AS I was going through my collection of newspaper clippings over the last weekend, two booklets fell off the shelf.
One, a document which I had been looking high and low for a couple of years, The Borneo Literature Bureau (BLB) Annual Report 1972; and the other, the Rules and Constitution of the Sarawak Literary Society of Sarawak (SLS).
BLB, the Borneo Literature Bureau of pious memory, was a small government-funded publishing house dedicated to the production of books – entertaining, educational, whatever – in English, and in the indigenous languages of North Borneo and Sarawak.
When I was in Kota Kinabalu last November, I was introduced to a young man who told me that his father used to go to Kuching for discussions about book printing.
Of course, I remember having met Encik Sanin bin Haji Pandin. He was the Permanent Secretary to the Ministry of Social Welfare Sabah, and one of the officers representing Sabah government on the Board of Directors of the Bureau.
In Kuching, I was introduced to him by Edward Enggu, the then-director of the Borneo Literature Bureau in Kuching.
While on the flight back to Kuching, I was thinking aloud to myself: “Why can’t the governments of Sabah and Sarawak revive the BLB?”
The Bureau was established on Sept 15, 1959, as an inter-state department by the Government of North Borneo (Sabah) and the Government of Sarawak for some noble purposes.
Its main aim was to ‘meet all the literature needs of the people of Malaysia that are not met in other ways’.
Before going any further, please note the word ‘Malaysia’. This mention of the word exactly four years before the Federation of Malaysia was actually formed is interesting.
The colonial governors in North Borneo and Sarawak were already thinking about linking the two colonies in some political tie-up with Malaya.
Fifty years later, however, have all the literature needs of the people of Malaysia been met?
I leave you to answer that question yourself!
I do not see what could be the objection by the federal government to the revival of interest in a new organisation identical to the BLB, for the pursuit of quality education for all Malaysians.
Thanks are due to the early founders of Malaysia for their wisdom in insisting on the use of the English Language as the medium of instruction in schools in Sarawak, and to the present Sarawak government for retaining the use of that language for official communication in the state.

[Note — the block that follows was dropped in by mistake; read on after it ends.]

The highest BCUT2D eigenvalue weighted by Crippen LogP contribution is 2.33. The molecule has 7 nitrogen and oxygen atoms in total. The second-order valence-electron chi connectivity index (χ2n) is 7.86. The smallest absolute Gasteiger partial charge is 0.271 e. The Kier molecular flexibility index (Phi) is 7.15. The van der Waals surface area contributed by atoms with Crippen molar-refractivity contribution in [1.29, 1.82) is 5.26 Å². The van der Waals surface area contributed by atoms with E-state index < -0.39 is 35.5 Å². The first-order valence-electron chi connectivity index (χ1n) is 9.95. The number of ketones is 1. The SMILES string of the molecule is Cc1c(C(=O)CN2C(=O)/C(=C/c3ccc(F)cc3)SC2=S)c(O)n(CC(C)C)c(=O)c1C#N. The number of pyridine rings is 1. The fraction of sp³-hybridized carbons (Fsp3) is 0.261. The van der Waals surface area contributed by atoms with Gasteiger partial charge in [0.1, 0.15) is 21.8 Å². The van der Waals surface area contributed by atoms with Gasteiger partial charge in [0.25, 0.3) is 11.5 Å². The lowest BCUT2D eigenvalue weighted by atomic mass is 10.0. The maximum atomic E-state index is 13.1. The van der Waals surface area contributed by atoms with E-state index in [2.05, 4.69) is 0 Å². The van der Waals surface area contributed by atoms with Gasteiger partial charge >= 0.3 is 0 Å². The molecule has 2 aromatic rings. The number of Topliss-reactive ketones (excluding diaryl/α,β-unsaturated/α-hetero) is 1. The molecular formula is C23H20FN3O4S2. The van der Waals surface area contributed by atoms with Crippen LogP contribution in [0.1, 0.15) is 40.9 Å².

The federal government stresses the importance of Malay as the ‘National Language’, of course; together, the languages would serve Malaysia and Malaysians well.
It goes without saying that every Malaysian should learn and use it as widely as possible on a daily basis.
For readers this column who were born before 1972, I have copied extracts from the Bureau’s Report for 1972.
The ‘Functions of the Bureau’:
“2. The four main functions of the Bureau are:
- to encourage local authorship, and by this and other means obtain materials suitable to meet local needs and arrange for their publication and distribution;
- to assist in building up a local book-trade, especially selling, so as to facilitate the distribution not only of books published through the Bureau, but also other suitable books published locally or overseas;
- to provide a service to government departments which wish to publish information of a technical, semi-technical or instructional nature for the peoples of Sabah and Sarawak, and;
- to assist in encouraging, popularising and promoting the use of Bahasa Malaysia.
Please note well the wording of the fourth aim of the Bureau, i.e. the stress on the importance of the National Language.
The SLS was formed by Sarawakians who were aiming at quality education for the people of Sarawak in the managing of affairs in their state within the context of the Federation of Malaysia.
My memories flooded back to the time when, after 10 years in Malaysia, the yuppies in Kuching were active in forming clubs and groups of all descriptions.
One group led by Abang Yusuf Puteh, later State Secretary, started the Sarawak Literary Society.
He twisted my arm to get me involved in the activities of the ‘gang’ in 1972. I thought that the aims of the society were noble and joining it would do me no harm but good.
I like the way the rules were written.
“Rule 3. OBJECTIVES
In recognition of the dearth of literature available in Sarawak, the Sarawak Literary Society is established:
- to create and develop an awareness in and appreciation of the literary and historical heritage of Sarawak;
- to encourage the development of the literary talents of the present and future generations;
- to encourage the writing of biographies of prominent personalities in Sarawak (both living and those who have passed away);
- to encourage historical and political studies of Sarawak;
- to encourage anthropological (socio-economic, linguistic and other cultural) studies of the people of Sarawak;
- to encourage creative writing;
- to collect, retrieve, preserve, and publish historical materials, and;
- to sponsor and finance research and publication of materials relating to the cultural, historical heritage of Sarawak.”
These two organisations, started by Sarawakians and Sabahans with taxpayers’ money, are now extinct.
Sad beyond words! What happened? Why was it necessary to stop BLB from pursuing its objectives to the full?
Same applies to SLS. Who runs it now? Does any reader know where its office would be?
The answers to these two questions are beyond me.
All I can say is that it is high time that our present leaders took an interest in revisiting the aims and objectives of the BLB: to assist in encouraging, popularising and promoting the use of Bahasa Malaysia by recognising the translations of the books on or about Sarawak and/or Sabah from Malay to English, Iban, Kadazan, Mandarin and the other languages of the people of Sarawak and Sabah.